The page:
The Shoulder Life

Walking, listening, and contemplating off the beaten path

So…

I finished the first draft of a novel I’ve been ruthlessly working on for a year.

That’s exciting, right?

(cue the crickets currently occupying my blog)

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…to greener pastures

Quote of the Day:
“A beginning is a delicate time.”
Christopher Vogler
The Writer’s Journey: Mythic Structure for Writers

If there’s anything I’ve learned in my time walking alongside the fast lane it is this: I’m disjointed.

Image

“What do you mean disjointed, and who are you anyway?”

Nope. It’s not time to talk about me, but I will grant your former question an answer. So strange it seems to those riding in the fast lane, you know, where people belong and where people belong in cars, that I should walk on the side of the road, on the shoulder. Innumerable are the times I’ve noted some befuddled passerby eying me with one side of their lips raised in conjunction with the parallel eyebrow, as if I were the odd one for using my feet for so odd a purpose as, you know… walking.

Allow me to share a brief snip-it from my recent venture to Uganda, Africa. While in Uganda, we had access to a van, a worn, rusty, prone-to-breaking-down van. Other than this limo, we had our feet, and we walked everywhere. Prior to Uganda, I walked often and loved it no less upon departure from the Pearl of Africa, but I noticed a stark shift in culture once I returned. Back in Uganda, where walking is typical, people were more willing to offer rides to others walking, perhaps out of a sort of empathy for the walker. Yet here, I have only received voluntary rides from three notable types of people:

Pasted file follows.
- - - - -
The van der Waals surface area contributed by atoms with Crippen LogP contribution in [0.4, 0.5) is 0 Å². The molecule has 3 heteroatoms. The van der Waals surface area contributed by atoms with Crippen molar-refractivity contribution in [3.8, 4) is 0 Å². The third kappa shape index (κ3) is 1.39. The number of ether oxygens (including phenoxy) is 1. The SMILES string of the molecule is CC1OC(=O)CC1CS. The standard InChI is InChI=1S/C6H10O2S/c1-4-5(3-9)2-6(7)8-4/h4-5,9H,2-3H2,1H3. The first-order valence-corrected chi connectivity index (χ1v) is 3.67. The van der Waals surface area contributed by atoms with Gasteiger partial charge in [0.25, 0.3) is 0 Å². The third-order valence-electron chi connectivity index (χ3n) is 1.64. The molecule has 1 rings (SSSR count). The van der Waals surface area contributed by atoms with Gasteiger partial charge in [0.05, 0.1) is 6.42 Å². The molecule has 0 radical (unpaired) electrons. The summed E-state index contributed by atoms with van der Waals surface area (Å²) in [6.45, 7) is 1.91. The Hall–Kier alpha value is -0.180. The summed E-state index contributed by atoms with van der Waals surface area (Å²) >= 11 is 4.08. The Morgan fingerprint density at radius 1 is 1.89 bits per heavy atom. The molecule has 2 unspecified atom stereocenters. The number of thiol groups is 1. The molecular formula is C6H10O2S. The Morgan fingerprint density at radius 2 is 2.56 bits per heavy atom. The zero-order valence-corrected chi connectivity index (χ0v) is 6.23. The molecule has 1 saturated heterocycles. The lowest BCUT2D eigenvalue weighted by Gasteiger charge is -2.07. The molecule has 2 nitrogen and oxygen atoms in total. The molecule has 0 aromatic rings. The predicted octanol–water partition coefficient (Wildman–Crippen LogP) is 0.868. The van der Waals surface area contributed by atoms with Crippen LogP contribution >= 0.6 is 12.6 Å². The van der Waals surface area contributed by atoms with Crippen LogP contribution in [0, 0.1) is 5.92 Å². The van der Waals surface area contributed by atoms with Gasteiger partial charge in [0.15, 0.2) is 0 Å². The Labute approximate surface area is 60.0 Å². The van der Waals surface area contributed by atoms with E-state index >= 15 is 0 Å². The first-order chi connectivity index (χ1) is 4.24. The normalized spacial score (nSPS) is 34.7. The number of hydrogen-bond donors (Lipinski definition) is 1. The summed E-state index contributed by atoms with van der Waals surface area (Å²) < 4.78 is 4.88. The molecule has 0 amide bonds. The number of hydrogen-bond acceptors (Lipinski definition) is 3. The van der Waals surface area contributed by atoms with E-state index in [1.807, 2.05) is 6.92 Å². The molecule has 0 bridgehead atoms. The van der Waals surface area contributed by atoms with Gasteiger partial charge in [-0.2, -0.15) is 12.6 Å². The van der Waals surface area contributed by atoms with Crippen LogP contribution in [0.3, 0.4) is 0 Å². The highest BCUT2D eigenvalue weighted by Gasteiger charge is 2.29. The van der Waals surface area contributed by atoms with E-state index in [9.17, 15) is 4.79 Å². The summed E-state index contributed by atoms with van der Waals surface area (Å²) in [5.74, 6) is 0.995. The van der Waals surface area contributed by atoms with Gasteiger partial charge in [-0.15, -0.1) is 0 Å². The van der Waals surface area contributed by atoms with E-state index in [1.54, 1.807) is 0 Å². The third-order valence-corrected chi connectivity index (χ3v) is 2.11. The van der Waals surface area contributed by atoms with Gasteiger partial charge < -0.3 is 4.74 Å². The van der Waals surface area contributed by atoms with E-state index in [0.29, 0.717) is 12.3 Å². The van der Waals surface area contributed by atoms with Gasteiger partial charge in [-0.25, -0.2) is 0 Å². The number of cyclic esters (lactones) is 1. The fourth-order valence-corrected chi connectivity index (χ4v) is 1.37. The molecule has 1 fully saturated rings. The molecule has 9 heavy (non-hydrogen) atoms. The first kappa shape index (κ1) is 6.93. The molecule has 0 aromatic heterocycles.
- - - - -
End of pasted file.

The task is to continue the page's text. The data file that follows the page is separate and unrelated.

• an immigrant from west Africa
  • a student from my own Kuyper College
  • a firefighter
  • an army recruitment officer
  • a woman who was adamant to tell me all about speaking in tongues
  • a pastor

You will note that six people are listed above, and you may have dully noted them subtly linked in categorical couplets. The three types of people I have thus far experienced kindness from are people who know what its like to be poor and disjointed (the immigrant and student), men of valor and self-sacrificial vocation (the firefighter and army officer), and people of passion and faith (the woman who spoke in tongues and the pastor). In summation, let’s just say that this world could use more people of empathy, of valor, and of faith.

Do you have empathy? Are you a listener? Do you love hearing people tell their stories? Do you ask prodding and prudent questions? Then you have empathy, so use it.

Do you have valor? Are you willing to stand up, against the current, and out of line with the fast lane which demands you move along? Then you have valor, so use it.

Do you have faith? Are you bent, but not broken? Are you one who suffers righteously and surrenders to the greater good? Then you have faith, so use it.

Do you lack these things?

Are you shy and submissive, quiet and a bit of a push-over? You have empathy buried within you, so draw it out. Are you strong-willed, often angry, and prideful? You have valor buried within you, so draw it out. Are you weary and unsure, lost or wandering without direction? You have faith buried within you, so draw it out.

The shoulder life isn’t easy, and it exists somewhere between the dangerous fast lane and the peaceful respite of greener pastures, but it begins by being the shoulder for someone else. We’re walking to the dead end, where planes, trains, and automobiles may not go. We’re walking to sacred ground, where shoes must be removed and the grass will caress our blistered feet. Yet we are not there yet; we walk the shoulder life, and as we are going, we walk in a manner worthy of our calling. Yet we know death is but a door.

Let us always seek sincerity.

Song of the day:
“On the Long Road Home” – End of the Ocean